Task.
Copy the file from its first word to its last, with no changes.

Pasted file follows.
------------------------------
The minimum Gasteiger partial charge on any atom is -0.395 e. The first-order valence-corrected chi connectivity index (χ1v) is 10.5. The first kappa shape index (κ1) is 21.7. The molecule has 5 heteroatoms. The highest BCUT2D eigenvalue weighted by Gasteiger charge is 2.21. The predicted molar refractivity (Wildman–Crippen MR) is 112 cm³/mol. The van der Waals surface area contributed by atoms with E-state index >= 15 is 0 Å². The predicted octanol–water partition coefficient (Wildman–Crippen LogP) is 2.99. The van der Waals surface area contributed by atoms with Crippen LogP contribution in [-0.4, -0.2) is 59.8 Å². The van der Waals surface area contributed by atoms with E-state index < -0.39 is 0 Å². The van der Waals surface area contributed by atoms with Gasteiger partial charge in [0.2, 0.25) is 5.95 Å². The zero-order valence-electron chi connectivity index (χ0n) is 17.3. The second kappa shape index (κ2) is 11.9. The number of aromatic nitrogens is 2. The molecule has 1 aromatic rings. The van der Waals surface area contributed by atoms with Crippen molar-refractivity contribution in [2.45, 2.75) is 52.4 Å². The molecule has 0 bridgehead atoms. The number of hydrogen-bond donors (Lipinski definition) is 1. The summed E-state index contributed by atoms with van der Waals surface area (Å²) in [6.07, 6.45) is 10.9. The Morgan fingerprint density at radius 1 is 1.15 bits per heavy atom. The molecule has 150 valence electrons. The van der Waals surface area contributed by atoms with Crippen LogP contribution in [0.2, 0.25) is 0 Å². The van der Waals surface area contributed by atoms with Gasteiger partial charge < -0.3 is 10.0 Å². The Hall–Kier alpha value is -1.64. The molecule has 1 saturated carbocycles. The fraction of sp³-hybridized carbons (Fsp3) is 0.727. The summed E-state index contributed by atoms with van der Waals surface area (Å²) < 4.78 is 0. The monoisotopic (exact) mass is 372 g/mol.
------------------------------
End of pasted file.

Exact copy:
The minimum Gasteiger partial charge on any atom is -0.395 e. The first-order valence-corrected chi connectivity index (χ1v) is 10.5. The first kappa shape index (κ1) is 21.7. The molecule has 5 heteroatoms. The highest BCUT2D eigenvalue weighted by Gasteiger charge is 2.21. The predicted molar refractivity (Wildman–Crippen MR) is 112 cm³/mol. The van der Waals surface area contributed by atoms with E-state index >= 15 is 0 Å². The predicted octanol–water partition coefficient (Wildman–Crippen LogP) is 2.99. The van der Waals surface area contributed by atoms with Crippen LogP contribution in [-0.4, -0.2) is 59.8 Å². The van der Waals surface area contributed by atoms with E-state index < -0.39 is 0 Å². The van der Waals surface area contributed by atoms with Gasteiger partial charge in [0.2, 0.25) is 5.95 Å². The zero-order valence-electron chi connectivity index (χ0n) is 17.3. The second kappa shape index (κ2) is 11.9. The number of aromatic nitrogens is 2. The molecule has 1 aromatic rings. The van der Waals surface area contributed by atoms with Crippen molar-refractivity contribution in [2.45, 2.75) is 52.4 Å². The molecule has 0 bridgehead atoms. The number of hydrogen-bond donors (Lipinski definition) is 1. The summed E-state index contributed by atoms with van der Waals surface area (Å²) in [6.07, 6.45) is 10.9. The Morgan fingerprint density at radius 1 is 1.15 bits per heavy atom. The molecule has 150 valence electrons. The van der Waals surface area contributed by atoms with Crippen LogP contribution in [0.2, 0.25) is 0 Å². The van der Waals surface area contributed by atoms with Gasteiger partial charge < -0.3 is 10.0 Å². The Hall–Kier alpha value is -1.64. The molecule has 1 saturated carbocycles. The fraction of sp³-hybridized carbons (Fsp3) is 0.727. The summed E-state index contributed by atoms with van der Waals surface area (Å²) < 4.78 is 0. The monoisotopic (exact) mass is 372 g/mol.